However, as she spent more time with Matt Smith, that initial pep of energy that she gave us withered away, as her matching Smith on a quirk-for-quirk basis proved to more grating than it was endearing. Although fans were thrown a bone with the wonderful 50th anniversary special, during which Clara had a mercifully brief role, by the time we reached the Neil Gaiman-penned “Nightmare in Silver”, Clara was commanding an army of reluctant soldiers and still offering wry faces and goofy grins even as the soldiers she was leading were dying all around her. It was ill-fitting for the character, and basically painted her as someone made of all quirks and zero emotion. Even with Matt Smith’s halfway-decent send off, there was still a sense of lacking to his final run in he TARDIS, and while some of it could be attributed to tired scripts, having a companion that was simply not interesting on any notable dramatic level is what ultimately marred the last of Smith’s tenure.

Thus, when Peter Capaldi was announced as the 12th Doctor, it was noted how his character would be unlikable at first, but the audience would grow to love him. True Whovians knew this was a bad omen, as the last time they tried that, it was when Colin Baker was the Sixth Doctor, and the producers at the time wanted to make him an absolute jerk that slowly worms his way into the audience’s heart with his gradual reveal of honest emotions. Instead, Colin Baker’s incarnation just came off as a jerk ... and little else. He was saved by a few decent scripts (see: The Trail of a Time Lord), but his character went down as one of the more contentious Time Lords in the canon, and not in the lovable and curmudgeonly way that Patrick Troughton and Tom Baker had done so well.

Thus, “Deep Breath”, Capaldi’s first episode, was a bit of a strange one to start of Series Eight with: he’s making passes at a female dinosaur, being somewhat dazed throughout the episode as he’s finding the limits of his new body (and the audience is getting used to his accent)—it made for a strange stew. However, despite his non-violent victory over the strange Victorian androids, what was most interesting about the episode is how the Doctor really pushed Clara into the action without a safety net, at one point locking her in a room where she was clearly in mortal danger. It was an odd move, but in truth, this leads to one of the two reasons why Series Eight has been one of the most out-and-out spectacular since the surprisingly satisfying Donna Noble-starring Series Four (with Tennant and Catherine Tate) ...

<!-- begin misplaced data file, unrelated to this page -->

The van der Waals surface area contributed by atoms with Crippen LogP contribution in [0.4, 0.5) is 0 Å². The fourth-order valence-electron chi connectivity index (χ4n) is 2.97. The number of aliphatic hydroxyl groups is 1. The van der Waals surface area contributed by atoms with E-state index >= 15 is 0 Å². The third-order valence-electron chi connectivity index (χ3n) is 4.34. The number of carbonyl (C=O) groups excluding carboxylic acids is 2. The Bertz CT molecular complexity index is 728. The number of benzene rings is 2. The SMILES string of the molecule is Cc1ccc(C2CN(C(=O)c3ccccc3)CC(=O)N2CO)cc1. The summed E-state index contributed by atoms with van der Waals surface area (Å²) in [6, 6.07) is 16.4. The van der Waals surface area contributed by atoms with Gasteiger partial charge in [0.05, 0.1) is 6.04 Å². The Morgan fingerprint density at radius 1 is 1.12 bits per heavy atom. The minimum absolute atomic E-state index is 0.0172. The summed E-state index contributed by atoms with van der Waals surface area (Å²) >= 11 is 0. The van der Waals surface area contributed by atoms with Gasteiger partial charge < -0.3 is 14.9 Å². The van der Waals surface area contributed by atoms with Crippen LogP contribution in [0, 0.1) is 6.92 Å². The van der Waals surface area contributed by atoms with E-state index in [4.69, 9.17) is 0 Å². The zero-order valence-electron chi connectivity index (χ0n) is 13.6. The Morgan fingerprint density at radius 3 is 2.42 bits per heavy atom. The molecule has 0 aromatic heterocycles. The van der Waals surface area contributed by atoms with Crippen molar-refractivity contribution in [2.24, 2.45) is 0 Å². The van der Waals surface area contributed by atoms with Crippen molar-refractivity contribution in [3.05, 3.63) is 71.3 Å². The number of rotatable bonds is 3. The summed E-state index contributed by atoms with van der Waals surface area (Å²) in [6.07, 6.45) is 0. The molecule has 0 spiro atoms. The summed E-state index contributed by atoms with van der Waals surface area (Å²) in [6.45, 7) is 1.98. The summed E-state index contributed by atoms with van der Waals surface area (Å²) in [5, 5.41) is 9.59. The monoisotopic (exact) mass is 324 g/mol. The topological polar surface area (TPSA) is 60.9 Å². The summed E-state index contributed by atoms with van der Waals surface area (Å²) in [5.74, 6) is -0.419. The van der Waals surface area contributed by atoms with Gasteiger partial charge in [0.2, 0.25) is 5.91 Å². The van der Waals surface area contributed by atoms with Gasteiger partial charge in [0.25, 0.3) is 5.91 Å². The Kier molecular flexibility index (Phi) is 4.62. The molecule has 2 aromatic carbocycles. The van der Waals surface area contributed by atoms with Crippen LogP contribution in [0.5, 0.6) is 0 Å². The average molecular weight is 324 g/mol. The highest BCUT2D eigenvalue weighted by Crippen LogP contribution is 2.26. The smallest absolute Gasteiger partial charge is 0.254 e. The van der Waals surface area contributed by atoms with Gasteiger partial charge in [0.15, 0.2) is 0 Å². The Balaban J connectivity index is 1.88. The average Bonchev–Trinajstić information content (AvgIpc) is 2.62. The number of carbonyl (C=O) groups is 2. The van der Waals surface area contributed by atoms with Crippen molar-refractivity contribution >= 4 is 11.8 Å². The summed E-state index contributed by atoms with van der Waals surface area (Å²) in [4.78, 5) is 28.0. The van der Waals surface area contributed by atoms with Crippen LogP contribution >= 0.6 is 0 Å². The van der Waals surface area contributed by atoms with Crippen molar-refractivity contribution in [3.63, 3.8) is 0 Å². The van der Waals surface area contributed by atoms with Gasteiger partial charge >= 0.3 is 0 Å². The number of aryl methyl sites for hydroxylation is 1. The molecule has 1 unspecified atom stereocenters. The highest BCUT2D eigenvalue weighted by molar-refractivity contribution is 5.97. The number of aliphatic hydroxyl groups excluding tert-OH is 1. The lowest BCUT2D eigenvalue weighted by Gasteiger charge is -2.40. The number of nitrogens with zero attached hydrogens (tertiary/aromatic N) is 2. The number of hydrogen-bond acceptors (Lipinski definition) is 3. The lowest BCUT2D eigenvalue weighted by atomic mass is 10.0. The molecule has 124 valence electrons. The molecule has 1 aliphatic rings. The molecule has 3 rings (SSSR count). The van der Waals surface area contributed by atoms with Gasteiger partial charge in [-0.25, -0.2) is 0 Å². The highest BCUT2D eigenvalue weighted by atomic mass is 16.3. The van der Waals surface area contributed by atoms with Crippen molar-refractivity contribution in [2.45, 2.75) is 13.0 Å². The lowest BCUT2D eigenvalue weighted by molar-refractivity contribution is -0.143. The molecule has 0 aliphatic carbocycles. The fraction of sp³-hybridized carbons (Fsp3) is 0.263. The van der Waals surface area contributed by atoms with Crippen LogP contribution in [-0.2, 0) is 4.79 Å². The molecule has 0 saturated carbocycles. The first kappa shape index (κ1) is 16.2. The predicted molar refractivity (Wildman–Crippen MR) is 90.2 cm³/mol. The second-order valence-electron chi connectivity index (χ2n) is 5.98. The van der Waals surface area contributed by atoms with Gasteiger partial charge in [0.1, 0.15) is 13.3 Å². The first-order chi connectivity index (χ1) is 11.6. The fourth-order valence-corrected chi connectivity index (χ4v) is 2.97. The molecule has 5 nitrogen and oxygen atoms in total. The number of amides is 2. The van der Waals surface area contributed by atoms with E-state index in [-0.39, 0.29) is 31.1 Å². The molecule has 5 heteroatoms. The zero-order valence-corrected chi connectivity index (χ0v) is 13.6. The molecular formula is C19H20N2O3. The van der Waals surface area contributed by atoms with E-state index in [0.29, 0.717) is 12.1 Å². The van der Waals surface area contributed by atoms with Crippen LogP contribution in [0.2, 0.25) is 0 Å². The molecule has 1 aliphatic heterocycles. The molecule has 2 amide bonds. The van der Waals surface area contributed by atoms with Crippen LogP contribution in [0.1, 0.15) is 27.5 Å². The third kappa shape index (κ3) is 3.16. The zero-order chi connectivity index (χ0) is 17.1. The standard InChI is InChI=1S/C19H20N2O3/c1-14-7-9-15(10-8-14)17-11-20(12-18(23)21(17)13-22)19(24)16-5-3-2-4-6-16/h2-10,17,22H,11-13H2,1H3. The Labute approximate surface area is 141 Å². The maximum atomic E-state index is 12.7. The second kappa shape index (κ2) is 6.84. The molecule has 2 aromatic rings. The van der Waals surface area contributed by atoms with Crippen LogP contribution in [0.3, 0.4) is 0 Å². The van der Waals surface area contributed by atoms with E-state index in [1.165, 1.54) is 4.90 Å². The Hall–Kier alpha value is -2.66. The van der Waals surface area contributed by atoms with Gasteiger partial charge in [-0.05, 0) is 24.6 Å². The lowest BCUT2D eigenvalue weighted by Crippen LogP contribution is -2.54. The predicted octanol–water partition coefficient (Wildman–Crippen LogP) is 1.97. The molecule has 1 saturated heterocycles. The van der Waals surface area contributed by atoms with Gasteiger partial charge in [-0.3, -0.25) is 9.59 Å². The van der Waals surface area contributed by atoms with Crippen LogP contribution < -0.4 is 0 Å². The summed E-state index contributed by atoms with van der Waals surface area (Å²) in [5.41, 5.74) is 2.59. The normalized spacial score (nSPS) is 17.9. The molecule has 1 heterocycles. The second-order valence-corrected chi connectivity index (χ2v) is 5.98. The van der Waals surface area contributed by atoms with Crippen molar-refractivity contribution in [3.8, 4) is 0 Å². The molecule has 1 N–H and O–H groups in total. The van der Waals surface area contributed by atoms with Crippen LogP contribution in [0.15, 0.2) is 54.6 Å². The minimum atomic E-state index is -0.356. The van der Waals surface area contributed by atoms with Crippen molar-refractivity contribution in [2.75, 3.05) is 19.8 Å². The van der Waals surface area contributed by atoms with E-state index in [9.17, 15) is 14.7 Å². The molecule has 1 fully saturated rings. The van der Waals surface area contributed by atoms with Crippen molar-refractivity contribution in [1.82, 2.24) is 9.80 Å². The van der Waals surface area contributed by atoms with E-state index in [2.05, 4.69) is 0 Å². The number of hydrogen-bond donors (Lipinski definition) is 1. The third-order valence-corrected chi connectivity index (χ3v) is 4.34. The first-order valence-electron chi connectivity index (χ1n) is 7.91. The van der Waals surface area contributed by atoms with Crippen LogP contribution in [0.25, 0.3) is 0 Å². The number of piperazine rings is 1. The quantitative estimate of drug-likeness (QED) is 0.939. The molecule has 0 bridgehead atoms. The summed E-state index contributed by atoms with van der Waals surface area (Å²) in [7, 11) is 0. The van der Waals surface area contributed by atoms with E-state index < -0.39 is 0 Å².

by Cary O'Dell

10 Nov 2014


It was in 1995 that the world’s first, official “interactive” film was produced and screened. Titled Mr. Payback, the film starred Billy Warlock, and was made for showing in specially-equipped theaters where joysticks had been attached to the seats.

The movie was a kind of Choose Your Own Adventure for the big screen. While watching the film, audience members were given a choice about what action the hero should take. Via their personal joysticks, they could vote about what they wanted to see. They could also “vote” as many times as they wanted but were always at risk of being “outvoted” by those sitting around them. What happened on screen was strictly dictated by majority rule.

//Mixed media
//Blogs

St. Vincent, Beck, and More Heat Up Boston Calling on Memorial Day Weekend

// Notes from the Road

"With vibrant performances by artists including St. Vincent and TV on the Radio, the first half of the bi-annual Boston Calling Festival brought additional excitement to Memorial Day weekend.